Japan is known for many things: the polite attitude of people, diverse landscapes, anime, and also the complex history between my home country. But for three days in Tokyo, I got to experience arguably the best thing about Japan: food. We arrived in Tokyo on November 2nd, which is a day after my birthday. What’s a better way to celebrate your birthday than by eating lots of delicious food?
People around the world have different color, religion, and way of living, but we all share one thing in common: the passion for fried food. We deep fry anything we can. Because? It tastes good!
Add tempura to your ‘deep-fried food I love’ list. Tempura (天ぷら) is a Japanese dish that battered and deep fried seafood or vegetables. The ingredients and price range can vary as it is widely popular for everyone. But tempura is not just ordinary fried food. The light and flaky batter is the distinct characteristic of Japanese tempura. The batter is made with cold water or sometimes ice cubes to result fluffy and crispy structure. There’s nothing like biting into a scorching hot shrimp covered with the oh-so-crunchy batter.
Interestingly, the etymology ‘tempura’ can be traced back to 16th century by the Portuguese in Nagasaki. Tempura has been developed over the centuries into a popular Japanese dish both in and outside of Japan.
Tempura can be found in many types of restaurants across the country, but to experience the best kind, find a tempura-ya which specializes in the dish. There are many classes of tempura-ya from the high-end that costs 5000 yen or more, to more affordable ones that costs 1000 yen (more less). Tempura-ya serves the fresh tempura right from the pan. The minimized cooking method creates the best tempura, as you can see from your chef at tempura-ya. Tempura is also served with udon (noodle soup) or a bowl of rice (don), and it is a popular side dish for drinking at izakaya.
Ah, sushi. How can we discuss Japanese cuisine without mentioning sushi? It is the most well known Japanese food and the popularity is through the roof. In any city around the world, it’s not hard to find a few sushi restaurants. But, nothing beats the fresh sushi served right at the fish market early in the morning.
Sushi is made with vinegar rice combined with other ingredients, mostly seafood. Traditionally a chef puts small amount of wasabi between rice and seafood. It comes in various forms and with countless ingredients, and it is worthwhile to discover and explore.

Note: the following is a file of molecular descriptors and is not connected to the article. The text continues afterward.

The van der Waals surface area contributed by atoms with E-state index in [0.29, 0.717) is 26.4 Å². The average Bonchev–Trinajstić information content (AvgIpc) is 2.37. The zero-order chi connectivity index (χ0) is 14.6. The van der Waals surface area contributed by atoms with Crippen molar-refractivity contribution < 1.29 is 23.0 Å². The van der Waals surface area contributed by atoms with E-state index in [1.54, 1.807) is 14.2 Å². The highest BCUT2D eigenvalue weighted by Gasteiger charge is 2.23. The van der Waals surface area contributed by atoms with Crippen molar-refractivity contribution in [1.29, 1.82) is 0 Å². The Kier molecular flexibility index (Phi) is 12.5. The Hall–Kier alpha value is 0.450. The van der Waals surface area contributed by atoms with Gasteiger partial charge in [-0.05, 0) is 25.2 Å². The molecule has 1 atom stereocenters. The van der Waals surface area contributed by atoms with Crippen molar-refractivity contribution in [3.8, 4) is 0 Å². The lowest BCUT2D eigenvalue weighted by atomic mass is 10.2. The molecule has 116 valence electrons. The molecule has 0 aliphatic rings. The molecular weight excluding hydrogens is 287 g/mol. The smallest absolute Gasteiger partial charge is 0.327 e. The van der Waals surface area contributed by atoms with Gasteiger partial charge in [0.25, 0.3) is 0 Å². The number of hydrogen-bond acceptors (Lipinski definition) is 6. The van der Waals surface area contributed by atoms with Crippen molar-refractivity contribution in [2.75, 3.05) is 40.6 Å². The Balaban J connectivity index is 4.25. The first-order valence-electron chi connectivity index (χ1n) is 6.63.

It’s a stressful process to pick out a good sushi restaurant where you can experience the process and enjoy the food as a tourist. Chatting and taking photos of the food are frowned upon in really traditional restaurants, so be careful. When in doubt, go to fish market like Tsukiji Market in Tokyo and find the sushi restaurants nearby. The wonderful world of sushi starts there.
Growing up in Korea, ramen noodles were something that we weren’t allowed to eat often. It was not a healthy food. We were granted to have ramen, rarely, as a snack food. Instant ramen noodle is one of the most popular snack food in Korea to this day. When I was in high school, I encountered the not-so-instant ramen noodle for the very first time. It was at a Japanese ramen restaurant in Seoul.
Ramen is a Japanese noodle soup dish that served in a meat broth served with wheat noodle, sliced pork, seaweed, and vegetables. Every region in Japan has its own variation of the meal with different styles of broth, toppings, and so on. The soup is the best part of Japanese ramen. Ramen soup is generally made from chicken or pork stock, combined with variety of ingredients such as garlic, beef bones, onions, miso, etc.
Japanese ramen gives a snack food-like satisfaction but it is actually real food! For that, I love ramen. It is also quite tasty.